The Mental Health Diversion Court began as an unfunded program with all members of the treatment team volunteering their time for staffing and court sessions. Since then, Lexington-Fayette Urban County Government awarded NAMI Lexington a three-year grant to help fund the Court. These funds allowed a full-time Mental Health Court Coordinator to be hired. The remaining team members are volunteers from the legal and mental health professions, including Kentucky Peer Specialists. These individuals, also diagnosed with mental health or co-occurring substance use disorders, have been trained by the Kentucky Cabinet for Health and Family Services to provide social and emotional support to others who are similarly diagnosed.
This program currently has participants with diverse backgrounds, diagnoses, and legal histories. Our referrals have come from defense attorneys, family members, mental health professionals, and police officers concerned about obtaining help for mentally ill individuals engaged in criminal behavior. Our treatment team has assisted participants with finding housing, appropriate therapy, and sponsors for those who are struggling with addiction. The Mental Health Diversion Court held its first session in November, 2014.
Veteran’s Treatment Court
The Fayette County Attorney’s Office has been deeply involved in the development and implementation of a Veterans Treatment Court in Fayette County. The goal is to specifically address the issues and trauma faced by our veterans that hamper their ability to return to a productive, civilian life. The treatment agenda is individually tailored to each veteran’s needs.
Veterans Treatment Court, overseen by Circuit Judge Tom Travis, is a voluntary program that includes regular court appearances, extensive and intensive individual and group counseling sessions, random drug and alcohol testing, mental health treatment, and regular attendance at recovery/self-help meetings. It is only open to veterans who are currently in our criminal legal system. Each veteran in the program acquires a veteran mentor who can relate to the experiences that have contributed to the legal issues the veteran participant currently faces. Additionally, the program offers assistance with housing and job placement issues. The program lasts a minimum of 18 months.
Our program started as a pilot program in October, 2013. We received a full grant commitment in October, 2014. The grant allows us to accept and treat veterans who, although they have served our country, may not qualify for full veteran’s benefits. The program has been extremely successful in other parts of the country and appears to be fulfilling the same reduced recidivism rates here in Fayette County.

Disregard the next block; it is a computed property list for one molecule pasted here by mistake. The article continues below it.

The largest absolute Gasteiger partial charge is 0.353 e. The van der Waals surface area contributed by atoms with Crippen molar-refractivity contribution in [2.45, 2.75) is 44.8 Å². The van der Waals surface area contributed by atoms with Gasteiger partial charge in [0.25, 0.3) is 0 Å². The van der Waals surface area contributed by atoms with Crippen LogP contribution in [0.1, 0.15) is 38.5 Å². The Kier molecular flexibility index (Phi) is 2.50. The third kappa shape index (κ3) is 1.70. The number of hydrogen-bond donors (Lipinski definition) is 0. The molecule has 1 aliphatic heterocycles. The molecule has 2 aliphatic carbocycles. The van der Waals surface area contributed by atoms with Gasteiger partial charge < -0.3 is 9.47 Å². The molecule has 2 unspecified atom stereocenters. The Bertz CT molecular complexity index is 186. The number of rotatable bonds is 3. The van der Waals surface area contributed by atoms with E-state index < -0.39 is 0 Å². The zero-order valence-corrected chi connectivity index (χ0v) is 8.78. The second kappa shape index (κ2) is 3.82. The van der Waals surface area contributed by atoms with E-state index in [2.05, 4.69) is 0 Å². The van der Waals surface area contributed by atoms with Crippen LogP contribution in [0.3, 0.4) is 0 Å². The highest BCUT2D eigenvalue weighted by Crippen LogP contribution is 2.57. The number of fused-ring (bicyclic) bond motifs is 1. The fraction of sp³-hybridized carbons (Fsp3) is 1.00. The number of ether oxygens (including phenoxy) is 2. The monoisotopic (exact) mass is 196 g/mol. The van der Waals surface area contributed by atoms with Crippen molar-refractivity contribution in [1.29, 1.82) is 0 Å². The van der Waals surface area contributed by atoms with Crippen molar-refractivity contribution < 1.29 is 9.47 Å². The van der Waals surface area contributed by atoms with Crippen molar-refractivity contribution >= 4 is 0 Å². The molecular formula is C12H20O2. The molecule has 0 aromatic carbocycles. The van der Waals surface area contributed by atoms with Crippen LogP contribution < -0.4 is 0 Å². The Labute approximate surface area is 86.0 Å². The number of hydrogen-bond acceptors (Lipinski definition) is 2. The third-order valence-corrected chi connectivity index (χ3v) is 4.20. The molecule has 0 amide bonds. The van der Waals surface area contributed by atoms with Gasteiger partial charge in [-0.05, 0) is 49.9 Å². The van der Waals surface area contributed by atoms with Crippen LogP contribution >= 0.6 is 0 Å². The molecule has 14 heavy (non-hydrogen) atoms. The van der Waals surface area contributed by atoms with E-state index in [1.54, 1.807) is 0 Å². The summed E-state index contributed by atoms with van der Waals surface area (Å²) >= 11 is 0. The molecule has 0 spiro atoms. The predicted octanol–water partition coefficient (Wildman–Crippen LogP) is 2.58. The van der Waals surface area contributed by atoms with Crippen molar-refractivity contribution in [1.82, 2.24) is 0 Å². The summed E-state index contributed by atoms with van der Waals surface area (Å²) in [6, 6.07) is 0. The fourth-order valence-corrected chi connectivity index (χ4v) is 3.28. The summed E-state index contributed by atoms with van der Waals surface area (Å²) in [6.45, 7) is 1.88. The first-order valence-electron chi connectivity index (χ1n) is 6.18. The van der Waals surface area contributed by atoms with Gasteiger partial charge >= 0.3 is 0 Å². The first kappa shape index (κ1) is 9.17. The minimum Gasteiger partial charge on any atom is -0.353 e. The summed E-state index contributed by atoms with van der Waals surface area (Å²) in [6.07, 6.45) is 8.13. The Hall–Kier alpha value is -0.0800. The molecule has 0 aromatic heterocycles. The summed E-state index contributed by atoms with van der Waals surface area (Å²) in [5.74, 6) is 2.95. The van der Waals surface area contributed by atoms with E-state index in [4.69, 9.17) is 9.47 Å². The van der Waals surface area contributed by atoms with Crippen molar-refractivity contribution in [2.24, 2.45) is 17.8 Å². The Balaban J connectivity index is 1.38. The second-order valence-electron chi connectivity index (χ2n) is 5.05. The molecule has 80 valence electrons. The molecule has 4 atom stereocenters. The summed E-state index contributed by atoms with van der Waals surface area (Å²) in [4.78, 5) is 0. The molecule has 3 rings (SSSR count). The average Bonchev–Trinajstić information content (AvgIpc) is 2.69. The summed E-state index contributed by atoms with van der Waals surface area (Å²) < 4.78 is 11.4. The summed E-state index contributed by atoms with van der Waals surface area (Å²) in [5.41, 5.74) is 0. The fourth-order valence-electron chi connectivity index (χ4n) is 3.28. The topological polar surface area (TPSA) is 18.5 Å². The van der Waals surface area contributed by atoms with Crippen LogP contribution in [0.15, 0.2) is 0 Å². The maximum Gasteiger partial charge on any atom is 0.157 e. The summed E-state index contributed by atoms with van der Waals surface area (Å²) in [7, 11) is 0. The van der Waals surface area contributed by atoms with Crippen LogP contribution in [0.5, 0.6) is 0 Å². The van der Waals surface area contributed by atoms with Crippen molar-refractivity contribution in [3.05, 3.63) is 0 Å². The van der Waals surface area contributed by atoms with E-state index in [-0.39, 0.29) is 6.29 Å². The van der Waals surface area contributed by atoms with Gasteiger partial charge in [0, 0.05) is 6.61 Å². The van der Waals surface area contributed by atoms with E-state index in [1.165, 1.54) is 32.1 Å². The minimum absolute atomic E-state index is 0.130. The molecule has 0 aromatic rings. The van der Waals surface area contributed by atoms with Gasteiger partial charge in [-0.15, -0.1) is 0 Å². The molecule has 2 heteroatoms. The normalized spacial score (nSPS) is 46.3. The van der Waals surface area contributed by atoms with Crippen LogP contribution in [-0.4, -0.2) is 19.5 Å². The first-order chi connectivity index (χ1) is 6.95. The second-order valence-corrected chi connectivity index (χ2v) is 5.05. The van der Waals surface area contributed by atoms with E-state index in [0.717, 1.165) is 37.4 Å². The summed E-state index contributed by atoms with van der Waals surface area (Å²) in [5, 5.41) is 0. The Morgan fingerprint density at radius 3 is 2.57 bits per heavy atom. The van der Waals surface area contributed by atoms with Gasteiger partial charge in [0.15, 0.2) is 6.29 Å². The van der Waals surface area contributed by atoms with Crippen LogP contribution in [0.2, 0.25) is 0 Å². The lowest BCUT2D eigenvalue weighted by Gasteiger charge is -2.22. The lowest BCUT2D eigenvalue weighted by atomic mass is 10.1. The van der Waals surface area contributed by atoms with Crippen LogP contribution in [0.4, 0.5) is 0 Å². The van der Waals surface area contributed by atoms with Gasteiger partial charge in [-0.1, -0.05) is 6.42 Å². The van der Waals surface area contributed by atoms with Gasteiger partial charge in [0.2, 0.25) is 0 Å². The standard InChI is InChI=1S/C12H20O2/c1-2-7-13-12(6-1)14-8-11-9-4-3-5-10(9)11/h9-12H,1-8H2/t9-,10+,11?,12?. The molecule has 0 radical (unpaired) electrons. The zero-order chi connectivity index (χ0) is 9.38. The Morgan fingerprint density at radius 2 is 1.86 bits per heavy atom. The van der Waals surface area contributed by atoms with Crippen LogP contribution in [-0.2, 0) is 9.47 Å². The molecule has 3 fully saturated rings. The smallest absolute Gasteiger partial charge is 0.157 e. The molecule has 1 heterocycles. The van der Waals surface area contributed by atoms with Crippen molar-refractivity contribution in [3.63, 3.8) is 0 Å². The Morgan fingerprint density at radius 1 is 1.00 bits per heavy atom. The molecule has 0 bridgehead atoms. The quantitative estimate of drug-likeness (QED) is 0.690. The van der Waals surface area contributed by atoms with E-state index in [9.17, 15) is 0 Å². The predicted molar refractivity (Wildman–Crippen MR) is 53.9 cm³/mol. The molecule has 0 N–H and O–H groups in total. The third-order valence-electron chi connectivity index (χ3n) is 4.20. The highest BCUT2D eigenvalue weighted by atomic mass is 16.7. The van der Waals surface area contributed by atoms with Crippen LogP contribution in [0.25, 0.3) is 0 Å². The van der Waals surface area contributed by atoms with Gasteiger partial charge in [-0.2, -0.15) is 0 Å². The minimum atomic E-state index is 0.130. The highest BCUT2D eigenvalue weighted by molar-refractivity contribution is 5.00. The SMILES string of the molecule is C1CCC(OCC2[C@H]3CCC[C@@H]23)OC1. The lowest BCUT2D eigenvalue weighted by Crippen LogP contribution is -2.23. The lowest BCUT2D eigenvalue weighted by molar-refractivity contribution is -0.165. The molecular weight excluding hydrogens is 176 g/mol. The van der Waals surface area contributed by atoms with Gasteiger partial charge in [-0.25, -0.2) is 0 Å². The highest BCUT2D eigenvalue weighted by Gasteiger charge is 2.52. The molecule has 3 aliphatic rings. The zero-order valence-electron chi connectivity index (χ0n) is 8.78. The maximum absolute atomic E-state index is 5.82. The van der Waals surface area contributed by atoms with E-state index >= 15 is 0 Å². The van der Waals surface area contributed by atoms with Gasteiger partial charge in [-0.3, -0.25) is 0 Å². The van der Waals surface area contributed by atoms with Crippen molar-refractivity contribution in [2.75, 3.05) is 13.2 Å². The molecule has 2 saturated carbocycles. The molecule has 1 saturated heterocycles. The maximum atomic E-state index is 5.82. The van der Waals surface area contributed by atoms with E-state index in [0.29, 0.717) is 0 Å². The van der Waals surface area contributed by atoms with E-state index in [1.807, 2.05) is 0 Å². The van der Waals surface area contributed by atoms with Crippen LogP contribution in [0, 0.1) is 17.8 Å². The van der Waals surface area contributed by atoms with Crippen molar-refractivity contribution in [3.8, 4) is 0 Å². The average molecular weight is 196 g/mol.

In September, 2013, Drug Court was started in the Fayette District Court in order to target individuals who were addicted to heroin. At this point, a majority of the participants are referred by our office due to their addiction to heroin, but a heroin addiction is not a prerequisite. They must be approved by Drug Court personnel in order to participate in the program.
Participants are required to attend AA or NA meetings, attend group sessions, complete writing assignments, submit to random drug tests, obtain a job or attend unemployment group, and meet with their caseworkers. Participants in need of in-patient treatment receive it without cost. If these terms are not met, or a participant commits a new offense while in Drug Court, sanctions are imposed on the participant. Those sanctions vary from writing a paper, community service to jail time. If there is restitution to be paid to a victim, the restitution and the court costs are required to be paid while in Drug Court. Those individuals who do not have a high school diploma are provided the opportunity to work with a specialist to assist them in obtaining their GED.
In Drug Court, we see lives transformed by participation in the program and living a drug-free life. Participants see individuals just like themselves, who are struggling from addiction, and they form a common bond in order to assist each other. Many families have been restored; participants begin to maintain consistent employment; housing is obtained; and participants continue their education that had been abandoned for drugs. Upon completion of Drug Court, the record of the conviction is expunged; however, they have a lifetime to remember how Drug Court changed their lives.